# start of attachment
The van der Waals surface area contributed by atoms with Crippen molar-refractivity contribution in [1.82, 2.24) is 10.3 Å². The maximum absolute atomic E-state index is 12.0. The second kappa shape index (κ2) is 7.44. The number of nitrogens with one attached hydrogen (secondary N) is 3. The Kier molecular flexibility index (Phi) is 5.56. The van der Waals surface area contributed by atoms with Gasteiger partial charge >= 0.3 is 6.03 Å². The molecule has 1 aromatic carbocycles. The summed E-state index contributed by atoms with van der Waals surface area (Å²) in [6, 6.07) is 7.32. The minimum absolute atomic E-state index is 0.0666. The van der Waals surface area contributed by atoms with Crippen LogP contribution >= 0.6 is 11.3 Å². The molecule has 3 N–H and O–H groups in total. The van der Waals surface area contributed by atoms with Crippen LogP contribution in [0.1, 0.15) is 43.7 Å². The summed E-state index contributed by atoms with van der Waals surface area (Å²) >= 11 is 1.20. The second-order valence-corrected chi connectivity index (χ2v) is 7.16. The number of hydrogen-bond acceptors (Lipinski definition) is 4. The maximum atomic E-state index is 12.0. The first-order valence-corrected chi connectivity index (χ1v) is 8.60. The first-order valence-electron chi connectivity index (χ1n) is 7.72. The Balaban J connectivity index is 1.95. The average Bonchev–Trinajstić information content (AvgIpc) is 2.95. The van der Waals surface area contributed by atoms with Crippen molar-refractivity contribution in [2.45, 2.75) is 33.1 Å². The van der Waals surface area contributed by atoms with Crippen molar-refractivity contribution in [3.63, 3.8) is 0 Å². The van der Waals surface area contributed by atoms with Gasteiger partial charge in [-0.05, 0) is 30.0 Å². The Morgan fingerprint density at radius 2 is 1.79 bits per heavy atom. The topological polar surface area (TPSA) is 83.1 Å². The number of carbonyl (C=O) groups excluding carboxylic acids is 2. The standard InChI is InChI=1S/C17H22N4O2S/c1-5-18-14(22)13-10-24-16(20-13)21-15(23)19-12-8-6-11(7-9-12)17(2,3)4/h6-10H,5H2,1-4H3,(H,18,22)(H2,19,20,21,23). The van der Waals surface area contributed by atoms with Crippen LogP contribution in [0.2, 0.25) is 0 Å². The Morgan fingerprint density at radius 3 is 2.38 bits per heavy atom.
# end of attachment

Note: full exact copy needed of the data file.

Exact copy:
The van der Waals surface area contributed by atoms with Crippen molar-refractivity contribution in [1.82, 2.24) is 10.3 Å². The maximum absolute atomic E-state index is 12.0. The second kappa shape index (κ2) is 7.44. The number of nitrogens with one attached hydrogen (secondary N) is 3. The Kier molecular flexibility index (Phi) is 5.56. The van der Waals surface area contributed by atoms with Gasteiger partial charge >= 0.3 is 6.03 Å². The molecule has 1 aromatic carbocycles. The summed E-state index contributed by atoms with van der Waals surface area (Å²) in [6, 6.07) is 7.32. The minimum absolute atomic E-state index is 0.0666. The van der Waals surface area contributed by atoms with Crippen LogP contribution >= 0.6 is 11.3 Å². The molecule has 3 N–H and O–H groups in total. The van der Waals surface area contributed by atoms with Crippen LogP contribution in [0.1, 0.15) is 43.7 Å². The summed E-state index contributed by atoms with van der Waals surface area (Å²) >= 11 is 1.20. The second-order valence-corrected chi connectivity index (χ2v) is 7.16. The number of hydrogen-bond acceptors (Lipinski definition) is 4. The maximum atomic E-state index is 12.0. The first-order valence-corrected chi connectivity index (χ1v) is 8.60. The first-order valence-electron chi connectivity index (χ1n) is 7.72. The Balaban J connectivity index is 1.95. The average Bonchev–Trinajstić information content (AvgIpc) is 2.95. The van der Waals surface area contributed by atoms with Crippen molar-refractivity contribution in [2.45, 2.75) is 33.1 Å². The van der Waals surface area contributed by atoms with Crippen molar-refractivity contribution in [3.63, 3.8) is 0 Å². The van der Waals surface area contributed by atoms with Gasteiger partial charge in [-0.05, 0) is 30.0 Å². The Morgan fingerprint density at radius 2 is 1.79 bits per heavy atom. The topological polar surface area (TPSA) is 83.1 Å². The number of carbonyl (C=O) groups excluding carboxylic acids is 2. The standard InChI is InChI=1S/C17H22N4O2S/c1-5-18-14(22)13-10-24-16(20-13)21-15(23)19-12-8-6-11(7-9-12)17(2,3)4/h6-10H,5H2,1-4H3,(H,18,22)(H2,19,20,21,23). The van der Waals surface area contributed by atoms with Crippen LogP contribution in [0.2, 0.25) is 0 Å². The Morgan fingerprint density at radius 3 is 2.38 bits per heavy atom.